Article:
What led you down the path into nursing initially? Why the pursuit of a PhD and teaching?
Well, I was a Candy Striper in high school, a hospital volunteer program. I’ve always been drawn to opportunities where I could make a difference for someone else and have always felt strong empathy for others. Nursing was a good fit to contribute in this way; it is truly gratifying to know you can make a contribution to the well being of others.
Tell us more about your own internationally recognized research in maternal child health care?
I got interested in this research when I was a pediatric nurse practitioner and caring for a number of families that had unexplained fussy, irritable babies. We looked at it as a developmental sleep disorder; essentially these babies were so over-stimulated it that they had a hard time falling asleep. We focused on the environment these babies were in.
What do you get out of your interactions with the students?
Students make you keep it real; they keep you in touch with the purpose of why you are here. As a dean, I’ve done more guest-lecturing in classes than teaching my own classes. I’ll lecture on leadership and health policy and what is going on locally and nationally in these areas. I’ll also teach about maternal infant care, especially regarding fussy babies.
When I was an undergraduate, I never knew who my dean was or ever saw her. I want the CON students to know who I am. This was one reason I started our quarterly “Dialogue with the Dean”—and I’ve learned if you buy enough pizza, you’ll get a good turnout. These town-hall type meetings are an opportunity to communicate with and update the students but mostly it is their time to share with me. They give me insights into what is working and how I can support them better and are remarkably creative and positive regarding how we can improve things. These students are incredibly engaged with their learning.
Do you think the type of person that the nursing profession is attracting has changed over your career?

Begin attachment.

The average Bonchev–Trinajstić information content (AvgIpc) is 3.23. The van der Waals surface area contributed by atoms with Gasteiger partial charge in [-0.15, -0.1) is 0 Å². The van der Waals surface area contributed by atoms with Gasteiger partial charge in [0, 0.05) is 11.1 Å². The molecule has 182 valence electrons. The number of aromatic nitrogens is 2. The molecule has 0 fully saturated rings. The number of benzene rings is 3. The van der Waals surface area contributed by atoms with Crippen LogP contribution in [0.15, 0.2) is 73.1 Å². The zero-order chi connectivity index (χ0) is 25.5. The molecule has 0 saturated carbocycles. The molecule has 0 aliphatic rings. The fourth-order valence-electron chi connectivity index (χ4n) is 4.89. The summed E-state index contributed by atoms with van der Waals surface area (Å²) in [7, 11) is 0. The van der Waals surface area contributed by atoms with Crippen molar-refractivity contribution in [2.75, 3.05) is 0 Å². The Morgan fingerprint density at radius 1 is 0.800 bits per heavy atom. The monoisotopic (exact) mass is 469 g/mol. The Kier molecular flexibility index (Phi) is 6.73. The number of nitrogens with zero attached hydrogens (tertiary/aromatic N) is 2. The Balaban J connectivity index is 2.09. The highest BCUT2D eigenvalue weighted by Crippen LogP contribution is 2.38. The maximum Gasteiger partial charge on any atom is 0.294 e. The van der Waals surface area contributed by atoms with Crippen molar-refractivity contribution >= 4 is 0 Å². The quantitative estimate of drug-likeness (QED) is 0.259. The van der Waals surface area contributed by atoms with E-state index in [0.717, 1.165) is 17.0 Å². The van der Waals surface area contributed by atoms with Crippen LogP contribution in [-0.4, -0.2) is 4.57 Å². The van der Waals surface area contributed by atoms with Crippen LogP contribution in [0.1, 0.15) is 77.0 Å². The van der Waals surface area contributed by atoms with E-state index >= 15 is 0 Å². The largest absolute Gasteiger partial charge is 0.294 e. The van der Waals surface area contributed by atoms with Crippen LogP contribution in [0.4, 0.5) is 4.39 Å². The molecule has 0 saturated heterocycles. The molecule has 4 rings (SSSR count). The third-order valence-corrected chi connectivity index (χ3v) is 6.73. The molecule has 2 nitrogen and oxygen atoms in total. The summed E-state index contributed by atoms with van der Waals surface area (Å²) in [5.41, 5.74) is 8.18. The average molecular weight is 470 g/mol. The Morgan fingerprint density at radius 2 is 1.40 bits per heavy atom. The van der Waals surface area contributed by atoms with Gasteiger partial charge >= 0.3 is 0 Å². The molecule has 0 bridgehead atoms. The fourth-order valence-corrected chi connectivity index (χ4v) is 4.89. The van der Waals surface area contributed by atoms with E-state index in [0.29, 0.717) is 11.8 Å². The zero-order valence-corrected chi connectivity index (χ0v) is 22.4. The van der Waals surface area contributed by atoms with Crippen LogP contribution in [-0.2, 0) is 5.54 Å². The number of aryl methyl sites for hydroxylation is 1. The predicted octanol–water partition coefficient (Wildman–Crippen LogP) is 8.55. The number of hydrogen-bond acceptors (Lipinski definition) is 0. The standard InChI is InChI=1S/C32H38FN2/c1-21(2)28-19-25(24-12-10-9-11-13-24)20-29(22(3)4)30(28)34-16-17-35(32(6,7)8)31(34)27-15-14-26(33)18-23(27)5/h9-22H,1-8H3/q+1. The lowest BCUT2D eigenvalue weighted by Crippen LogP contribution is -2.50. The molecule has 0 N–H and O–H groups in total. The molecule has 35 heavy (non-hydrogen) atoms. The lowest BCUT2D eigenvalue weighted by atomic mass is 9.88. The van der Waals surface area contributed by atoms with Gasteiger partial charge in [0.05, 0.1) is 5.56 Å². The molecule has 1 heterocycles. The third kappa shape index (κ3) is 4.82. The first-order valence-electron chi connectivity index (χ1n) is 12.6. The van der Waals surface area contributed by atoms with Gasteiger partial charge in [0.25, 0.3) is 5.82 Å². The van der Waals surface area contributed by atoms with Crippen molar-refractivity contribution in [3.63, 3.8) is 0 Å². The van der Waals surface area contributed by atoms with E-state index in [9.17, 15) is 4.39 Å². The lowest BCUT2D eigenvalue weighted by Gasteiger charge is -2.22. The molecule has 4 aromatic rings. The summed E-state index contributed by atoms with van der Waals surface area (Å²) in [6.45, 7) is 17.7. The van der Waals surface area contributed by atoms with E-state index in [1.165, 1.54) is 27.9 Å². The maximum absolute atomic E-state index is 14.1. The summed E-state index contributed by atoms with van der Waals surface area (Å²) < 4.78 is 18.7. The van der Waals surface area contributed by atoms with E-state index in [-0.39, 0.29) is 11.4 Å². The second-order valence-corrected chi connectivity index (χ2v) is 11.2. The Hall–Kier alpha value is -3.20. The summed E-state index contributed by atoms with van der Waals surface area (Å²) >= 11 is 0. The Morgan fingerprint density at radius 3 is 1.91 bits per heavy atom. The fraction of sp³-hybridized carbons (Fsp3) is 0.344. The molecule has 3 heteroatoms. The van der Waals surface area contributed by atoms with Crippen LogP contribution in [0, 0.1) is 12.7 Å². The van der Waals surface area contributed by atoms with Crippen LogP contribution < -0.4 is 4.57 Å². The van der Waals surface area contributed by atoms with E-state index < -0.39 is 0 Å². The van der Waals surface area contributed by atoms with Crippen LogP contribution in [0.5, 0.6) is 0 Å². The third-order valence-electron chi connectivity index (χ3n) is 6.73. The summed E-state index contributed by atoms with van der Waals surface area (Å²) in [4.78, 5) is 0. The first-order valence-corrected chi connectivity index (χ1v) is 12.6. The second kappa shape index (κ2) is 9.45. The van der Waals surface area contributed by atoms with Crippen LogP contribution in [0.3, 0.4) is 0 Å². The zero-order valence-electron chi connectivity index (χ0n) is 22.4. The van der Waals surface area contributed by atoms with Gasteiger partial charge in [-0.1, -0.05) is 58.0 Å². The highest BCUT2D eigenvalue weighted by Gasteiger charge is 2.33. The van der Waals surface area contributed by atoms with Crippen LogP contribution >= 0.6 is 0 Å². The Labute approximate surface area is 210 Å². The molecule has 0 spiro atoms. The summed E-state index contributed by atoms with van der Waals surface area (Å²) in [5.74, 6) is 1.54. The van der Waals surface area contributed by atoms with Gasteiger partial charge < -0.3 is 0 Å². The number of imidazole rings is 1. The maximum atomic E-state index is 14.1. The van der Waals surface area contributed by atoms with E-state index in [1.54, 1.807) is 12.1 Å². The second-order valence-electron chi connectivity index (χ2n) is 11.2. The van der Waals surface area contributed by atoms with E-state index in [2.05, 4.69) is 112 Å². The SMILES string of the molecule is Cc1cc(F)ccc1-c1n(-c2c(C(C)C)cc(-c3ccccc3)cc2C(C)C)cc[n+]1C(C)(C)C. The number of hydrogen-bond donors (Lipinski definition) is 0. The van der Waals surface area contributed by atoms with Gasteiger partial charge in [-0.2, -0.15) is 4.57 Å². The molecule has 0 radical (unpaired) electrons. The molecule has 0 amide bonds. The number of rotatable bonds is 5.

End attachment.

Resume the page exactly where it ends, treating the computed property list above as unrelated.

We’ll here at the U, I do have to say we’ve got the best of the best; the cream of the crop. However, looking back over my 30 years in nursing, I think now more than ever before, some of the best men and women are entering the nursing field. I’m not exactly sure why, but it may have to do with health-care reform providing nurses the opportunity to move into more wellness- based, team-based health care delivery.
I think nursing continues to attract those who want to make a difference. I also think there is a shifting paradigm where people are better understanding the contributions a nurse can make in keeping people healthy and in educating them about health.
What is some wisdom that you’ve learned in looking back over your career that you could share with us?
A reoccurring theme, whether you are dealing one-on-one with people or leading a growing organization, is always the question of how do you stay connected to people and what they need. This is so important if you are in a profession that is about giving back.
I’ve learned that what can help you achieve this is by being a good listener and practicing empathy—really trying to be in another’s shoes. I’ve also learned, which is a big component of the University’s philosophy, is that anything we create as a collective team will have a stronger outcome. That is what we’ve done here at the CON.
Well it is a phased retirement so I’ll still be involved in some aspects. I certainly will be helping do what I can to set the new dean up for success. I’ll stay involved in the U’s Inter-Professional Education Initiative that has developed a series of courses to teach our student how to work as effective teams. I’ll also co-chair the statewide Utah Action Coalition for Health, which helps prepare nurses for leadership and health-care reform.
There’s always the outdoors, which I’ll be enjoying along with spending more time with my grandchildren. I’ll definitely be freeing up time to be a more involved grandmother.comments powered by Disqus